China Seeking More Oil Reserves
CHINA— On March 29 China Net (www.china.com.cn) reported that the Ministry of Land and Resources had surveyed China's largest, state-owned, oil and gas companies, PetroChina Co., China Petroleum and Chemical Corp., China National Offshore Oil Ltd., plus other smaller companies, to determine the levels of exploitable oil and gas reserves. Their findings showed that at the end of last year, the remaining, economically recoverable, oil and natural gas reserves in China was 2.04 billion tons and 2.45 trillion cubic meters respectively.
China has become the world's second largest importer of oil, the United States is first, with imports accounting for 47 percent of consumption. Unless more reserves are found, the current exploitable oil reserves can only last for 11 years.
In 2004, the Ministry of Land and Resources made a major revision to the classification of oil and gas reserves and launched a new national standard for measuring oil and gas resources and reserves. The new classification retained the old definition of explored geological reserves and set up two new classifications – the explored technical recoverable reserve and economically recoverable reserve. Also, for the first time, the concept of newly explored economically recoverable reserves was established.
Based on the 2006 survey, China's newly explored economically recoverable oil and gas was estimated at 172 million tons and 293.57 billion cubic meters respectively. These are the first figures published since the introduction of the new oil and gas reserves gauging methods.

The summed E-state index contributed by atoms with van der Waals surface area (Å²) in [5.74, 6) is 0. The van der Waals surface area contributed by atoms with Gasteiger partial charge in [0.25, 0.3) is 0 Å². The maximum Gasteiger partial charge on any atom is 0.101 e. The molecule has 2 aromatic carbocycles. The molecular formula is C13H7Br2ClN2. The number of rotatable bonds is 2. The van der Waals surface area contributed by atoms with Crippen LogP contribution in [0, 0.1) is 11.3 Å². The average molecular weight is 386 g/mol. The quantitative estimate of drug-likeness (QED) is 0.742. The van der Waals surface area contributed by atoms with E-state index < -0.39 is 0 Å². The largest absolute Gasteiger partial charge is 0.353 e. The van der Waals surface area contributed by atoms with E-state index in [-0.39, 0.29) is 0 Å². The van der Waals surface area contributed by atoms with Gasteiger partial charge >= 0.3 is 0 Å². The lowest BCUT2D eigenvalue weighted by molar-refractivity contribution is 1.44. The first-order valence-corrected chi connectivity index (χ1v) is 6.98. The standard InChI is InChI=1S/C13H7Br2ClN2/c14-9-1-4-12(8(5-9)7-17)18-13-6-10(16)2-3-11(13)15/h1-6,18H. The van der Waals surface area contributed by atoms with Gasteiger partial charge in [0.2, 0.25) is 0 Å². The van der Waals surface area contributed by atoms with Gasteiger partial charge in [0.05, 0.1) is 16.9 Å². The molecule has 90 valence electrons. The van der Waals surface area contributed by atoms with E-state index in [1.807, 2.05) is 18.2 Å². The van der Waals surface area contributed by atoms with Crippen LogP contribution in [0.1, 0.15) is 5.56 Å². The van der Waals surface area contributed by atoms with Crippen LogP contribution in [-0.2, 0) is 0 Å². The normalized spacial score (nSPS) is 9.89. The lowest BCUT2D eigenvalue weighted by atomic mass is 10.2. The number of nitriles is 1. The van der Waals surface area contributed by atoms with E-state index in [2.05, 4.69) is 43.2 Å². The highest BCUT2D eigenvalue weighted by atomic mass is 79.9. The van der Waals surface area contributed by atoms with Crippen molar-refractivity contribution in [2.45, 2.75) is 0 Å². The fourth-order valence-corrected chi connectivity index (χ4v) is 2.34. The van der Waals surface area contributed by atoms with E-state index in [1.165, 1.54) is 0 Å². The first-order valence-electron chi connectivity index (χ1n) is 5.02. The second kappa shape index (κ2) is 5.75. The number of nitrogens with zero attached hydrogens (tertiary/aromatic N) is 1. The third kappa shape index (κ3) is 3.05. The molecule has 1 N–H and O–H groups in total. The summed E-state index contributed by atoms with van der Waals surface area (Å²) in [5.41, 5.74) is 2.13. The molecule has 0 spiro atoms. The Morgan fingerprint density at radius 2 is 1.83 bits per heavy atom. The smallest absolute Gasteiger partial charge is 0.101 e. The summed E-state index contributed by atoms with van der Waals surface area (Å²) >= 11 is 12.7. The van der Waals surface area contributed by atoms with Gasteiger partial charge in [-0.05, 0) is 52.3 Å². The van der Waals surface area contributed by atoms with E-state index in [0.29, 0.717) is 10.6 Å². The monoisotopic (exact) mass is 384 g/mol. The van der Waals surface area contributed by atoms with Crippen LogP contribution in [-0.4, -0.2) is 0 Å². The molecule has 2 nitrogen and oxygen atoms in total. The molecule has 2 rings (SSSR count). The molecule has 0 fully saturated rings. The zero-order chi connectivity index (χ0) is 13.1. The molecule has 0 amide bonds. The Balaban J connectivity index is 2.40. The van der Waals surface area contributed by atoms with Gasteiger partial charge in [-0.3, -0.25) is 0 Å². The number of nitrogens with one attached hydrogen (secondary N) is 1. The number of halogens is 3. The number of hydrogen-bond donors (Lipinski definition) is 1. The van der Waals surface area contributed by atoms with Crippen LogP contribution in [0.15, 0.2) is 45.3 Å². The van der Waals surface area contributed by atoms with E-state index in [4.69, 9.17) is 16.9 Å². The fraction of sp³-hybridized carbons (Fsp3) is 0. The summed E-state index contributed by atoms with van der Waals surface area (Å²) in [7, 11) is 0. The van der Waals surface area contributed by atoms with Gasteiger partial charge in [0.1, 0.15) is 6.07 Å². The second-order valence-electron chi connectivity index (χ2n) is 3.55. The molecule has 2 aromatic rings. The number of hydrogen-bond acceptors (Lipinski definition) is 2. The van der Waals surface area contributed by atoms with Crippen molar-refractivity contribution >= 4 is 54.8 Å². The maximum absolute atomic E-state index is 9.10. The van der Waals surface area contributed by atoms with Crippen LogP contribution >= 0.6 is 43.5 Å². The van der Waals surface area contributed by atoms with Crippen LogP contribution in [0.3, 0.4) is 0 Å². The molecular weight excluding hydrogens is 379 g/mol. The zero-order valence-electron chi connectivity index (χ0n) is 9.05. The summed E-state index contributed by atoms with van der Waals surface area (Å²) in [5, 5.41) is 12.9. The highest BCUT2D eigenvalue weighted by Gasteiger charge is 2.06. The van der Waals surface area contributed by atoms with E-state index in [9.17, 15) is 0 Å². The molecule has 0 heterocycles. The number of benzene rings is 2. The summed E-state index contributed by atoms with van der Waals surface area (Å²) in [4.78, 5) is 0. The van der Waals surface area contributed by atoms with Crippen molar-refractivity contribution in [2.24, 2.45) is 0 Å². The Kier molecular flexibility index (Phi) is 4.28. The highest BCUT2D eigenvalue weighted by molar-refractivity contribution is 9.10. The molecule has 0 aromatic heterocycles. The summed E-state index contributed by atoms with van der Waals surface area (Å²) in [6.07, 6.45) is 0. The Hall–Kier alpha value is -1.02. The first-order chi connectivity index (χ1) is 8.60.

China's newly explored geological oil, at 949 million tons is, up a mere 1.6 percent from the previous year. Its newly explored technical recoverable oil is 195 million tons, a 10.8 percent increase from last year. Each of six basins in China have over 10 million tons of newly-explored economically recoverable oil—the Bohai, the Songliao, Ordos, Tarim, Junggar and Bohai Bay Basins.
As for natural gas, the newly explored geological natural reserve is 581.6 billion cubic meters, a 6.2 percent decrease from last year. The three basins in China that each have over 10 billion cubic meters of newly-explored economically recoverable gas—the Sichuan, the Tarim, and the Ordos Basins.